Pumpkin Beers: I Found One That I Really Like, Sort Of

October 11, 2011

I dislike most pumpkin beers.  Most of them try to create the illusion that you are drinking a glass of pumpkin pie, so they tend to be sweet and loaded with nutmeg, cinnamon, brown sugar and cloves.  Dogfish Head makes a good (but not great) pumpkin beer, and they manage it by being subtle with the flavor profile and muting those spice flavors, which is unusual for them.  All of these attempts at a liquid pumpkin pie trompe l’oeil effect are unnecessary.  There is a long tradition in American brewing, dating back to the earliest settlers, of using pumpkin as a source of fermentable sugar in the mash.  While it appears that the use of pumpkins in those days was born of necessity rather than flavor, I would like to see the better American brewers move away from the spicy sweet pumpkin pie ales, and try their hand at making a true pumpkin beer.

Neither Cisco Brewers’ Pumple Drumkin nor Weyerbacher’s Imperial Pumpkin Ale are what I am looking for in a pumpkin beer.  The Pumple  Drumkin pours a deep copper, and the nutmeg, cinnamon and clove is right up front in the nose and the taste, with the brown sugar coming in on the aftertaste.  Cisco does not over spice this beer, so I do not find it as objectionable as other samples of the style, but they still go for that pumpkin pie effect.  This beer is subtler than other pumpkin beers, but nothing great, 6/10.

Weyerbacher makes no attempt at subtlety with their Imperial Pumpkin Ale.  It is aggressively spiced with nutmeg, cinnamon and cardamon, and even the 8% ABV does not cut the brown sugar sweetness.  If you like heavily spiced pumpkin beers, this is the beer for you.  If, like me, you do not, stay away from this one, 4/10.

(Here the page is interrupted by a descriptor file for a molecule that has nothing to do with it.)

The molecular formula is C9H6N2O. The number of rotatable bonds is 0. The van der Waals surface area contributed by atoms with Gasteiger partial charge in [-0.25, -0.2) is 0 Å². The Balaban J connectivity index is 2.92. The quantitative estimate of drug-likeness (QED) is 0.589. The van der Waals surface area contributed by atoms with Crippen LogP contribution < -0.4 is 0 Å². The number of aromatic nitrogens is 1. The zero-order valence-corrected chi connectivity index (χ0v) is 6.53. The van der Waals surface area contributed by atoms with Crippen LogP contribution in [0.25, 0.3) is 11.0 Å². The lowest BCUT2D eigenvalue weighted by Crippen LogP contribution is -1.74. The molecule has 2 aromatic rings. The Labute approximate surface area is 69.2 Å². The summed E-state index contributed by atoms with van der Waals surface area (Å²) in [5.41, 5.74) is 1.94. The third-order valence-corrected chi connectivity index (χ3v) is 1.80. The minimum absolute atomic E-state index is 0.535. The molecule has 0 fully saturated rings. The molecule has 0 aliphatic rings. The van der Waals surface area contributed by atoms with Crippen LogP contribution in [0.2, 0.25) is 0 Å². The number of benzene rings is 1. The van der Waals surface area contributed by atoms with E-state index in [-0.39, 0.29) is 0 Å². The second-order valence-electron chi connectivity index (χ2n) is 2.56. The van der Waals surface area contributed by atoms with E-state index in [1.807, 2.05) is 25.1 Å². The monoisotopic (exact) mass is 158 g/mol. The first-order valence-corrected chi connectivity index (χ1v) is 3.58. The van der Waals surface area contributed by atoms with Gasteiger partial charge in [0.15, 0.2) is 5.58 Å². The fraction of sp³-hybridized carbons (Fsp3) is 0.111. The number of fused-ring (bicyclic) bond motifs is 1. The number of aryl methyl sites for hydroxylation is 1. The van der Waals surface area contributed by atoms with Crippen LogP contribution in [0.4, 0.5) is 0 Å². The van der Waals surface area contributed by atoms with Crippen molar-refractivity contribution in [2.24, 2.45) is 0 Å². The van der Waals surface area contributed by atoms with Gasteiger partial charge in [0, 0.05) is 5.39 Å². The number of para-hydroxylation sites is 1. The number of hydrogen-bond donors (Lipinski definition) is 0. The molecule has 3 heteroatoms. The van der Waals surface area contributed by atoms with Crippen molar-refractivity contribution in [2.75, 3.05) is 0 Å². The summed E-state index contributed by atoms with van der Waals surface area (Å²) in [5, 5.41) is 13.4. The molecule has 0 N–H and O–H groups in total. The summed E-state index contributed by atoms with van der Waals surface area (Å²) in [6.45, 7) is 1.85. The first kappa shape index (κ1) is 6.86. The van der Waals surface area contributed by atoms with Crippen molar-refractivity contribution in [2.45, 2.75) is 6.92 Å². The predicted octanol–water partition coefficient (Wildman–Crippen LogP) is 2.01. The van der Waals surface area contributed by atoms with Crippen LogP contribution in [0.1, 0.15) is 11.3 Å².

Shipyard’s Pumpkinhead is a bit closer to what I am looking for.  The nutmeg and cinnamon are faint, while the pumpkin flavor is more pronounced, and there is a honey like sweetness to it that is a nice change of pace from the standard brown sugar flavor profile in pumpkin beers. This is not a great beer, but it is one of the few pumpkin beers that I would open a second bottle of, so it gets a 6.5/10.


Weyerbacher Unfiltered Double Simcoe IPA

May 17, 2010

In my Garden of Eden, there would be a few things I’d absolutely require.  My two dogs would be there with me, and my nieces could come and visit them anytime.  There would be a perpetual barbecue pit going, and a never-ending supply of brisket, pork shoulder, ribs, and lamb shoulders would always be just ready to come out of the smoke, along with a few chickens when I feel like dining light.  Apple would make a 160 gig Ipod Touch for me, so I could have all of my music, plus the web surfing capability of the Touch.  There would be a small library with enough books to keep me occupied.  Scarlett Johannson and Chan Marshall would be in a perpetual cat fight over me, and Christina Hendricks would pop in every so often just to see how I was doing.   Finally, instead of a river of crystal clear water, there would be several babbling brooks of good beers that I could dip my mug in and savor at my heart’s delight.  Remember Augustus Gloop and the River of Chocolate? It would be like that, except beer instead of chocolate, and there would be no pain in the tucchus Wonka to gripe about me contaminating the river.